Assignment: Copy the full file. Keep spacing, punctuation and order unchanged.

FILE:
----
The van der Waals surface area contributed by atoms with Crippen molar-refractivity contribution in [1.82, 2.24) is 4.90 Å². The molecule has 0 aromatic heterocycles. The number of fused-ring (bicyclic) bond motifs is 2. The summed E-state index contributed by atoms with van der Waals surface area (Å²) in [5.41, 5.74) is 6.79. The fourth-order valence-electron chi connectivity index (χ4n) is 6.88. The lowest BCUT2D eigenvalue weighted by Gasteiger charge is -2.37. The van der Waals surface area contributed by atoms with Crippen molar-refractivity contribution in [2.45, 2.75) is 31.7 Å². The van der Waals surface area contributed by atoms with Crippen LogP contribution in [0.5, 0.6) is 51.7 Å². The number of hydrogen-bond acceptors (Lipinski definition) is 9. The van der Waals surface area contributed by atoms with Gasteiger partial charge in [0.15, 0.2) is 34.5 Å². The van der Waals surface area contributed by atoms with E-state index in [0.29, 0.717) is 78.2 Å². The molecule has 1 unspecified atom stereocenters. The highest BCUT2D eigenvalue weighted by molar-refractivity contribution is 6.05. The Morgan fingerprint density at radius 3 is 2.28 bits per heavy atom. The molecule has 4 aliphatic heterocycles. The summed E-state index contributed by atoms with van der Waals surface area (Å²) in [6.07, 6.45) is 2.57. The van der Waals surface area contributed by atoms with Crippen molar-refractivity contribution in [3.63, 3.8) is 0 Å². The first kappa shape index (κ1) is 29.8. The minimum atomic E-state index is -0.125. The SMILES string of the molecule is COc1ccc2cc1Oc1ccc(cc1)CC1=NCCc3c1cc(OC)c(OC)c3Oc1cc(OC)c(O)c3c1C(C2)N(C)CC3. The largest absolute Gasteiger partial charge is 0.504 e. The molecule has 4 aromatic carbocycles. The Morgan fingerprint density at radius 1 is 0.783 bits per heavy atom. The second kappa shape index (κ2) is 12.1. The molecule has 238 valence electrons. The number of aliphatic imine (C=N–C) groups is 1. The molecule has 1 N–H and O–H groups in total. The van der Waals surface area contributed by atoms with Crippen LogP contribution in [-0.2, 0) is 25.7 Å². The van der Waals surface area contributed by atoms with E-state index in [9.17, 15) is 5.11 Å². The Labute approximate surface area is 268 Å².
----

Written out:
The van der Waals surface area contributed by atoms with Crippen molar-refractivity contribution in [1.82, 2.24) is 4.90 Å². The molecule has 0 aromatic heterocycles. The number of fused-ring (bicyclic) bond motifs is 2. The summed E-state index contributed by atoms with van der Waals surface area (Å²) in [5.41, 5.74) is 6.79. The fourth-order valence-electron chi connectivity index (χ4n) is 6.88. The lowest BCUT2D eigenvalue weighted by Gasteiger charge is -2.37. The van der Waals surface area contributed by atoms with Crippen molar-refractivity contribution in [2.45, 2.75) is 31.7 Å². The van der Waals surface area contributed by atoms with Crippen LogP contribution in [0.5, 0.6) is 51.7 Å². The number of hydrogen-bond acceptors (Lipinski definition) is 9. The van der Waals surface area contributed by atoms with Gasteiger partial charge in [0.15, 0.2) is 34.5 Å². The van der Waals surface area contributed by atoms with E-state index in [0.29, 0.717) is 78.2 Å². The molecule has 1 unspecified atom stereocenters. The highest BCUT2D eigenvalue weighted by molar-refractivity contribution is 6.05. The Morgan fingerprint density at radius 3 is 2.28 bits per heavy atom. The molecule has 4 aliphatic heterocycles. The summed E-state index contributed by atoms with van der Waals surface area (Å²) in [6.07, 6.45) is 2.57. The van der Waals surface area contributed by atoms with Crippen molar-refractivity contribution in [3.63, 3.8) is 0 Å². The first kappa shape index (κ1) is 29.8. The minimum atomic E-state index is -0.125. The SMILES string of the molecule is COc1ccc2cc1Oc1ccc(cc1)CC1=NCCc3c1cc(OC)c(OC)c3Oc1cc(OC)c(O)c3c1C(C2)N(C)CC3. The largest absolute Gasteiger partial charge is 0.504 e. The molecule has 4 aromatic carbocycles. The Morgan fingerprint density at radius 1 is 0.783 bits per heavy atom. The second kappa shape index (κ2) is 12.1. The molecule has 238 valence electrons. The number of aliphatic imine (C=N–C) groups is 1. The molecule has 1 N–H and O–H groups in total. The van der Waals surface area contributed by atoms with Crippen LogP contribution in [-0.2, 0) is 25.7 Å². The van der Waals surface area contributed by atoms with E-state index in [9.17, 15) is 5.11 Å². The Labute approximate surface area is 268 Å².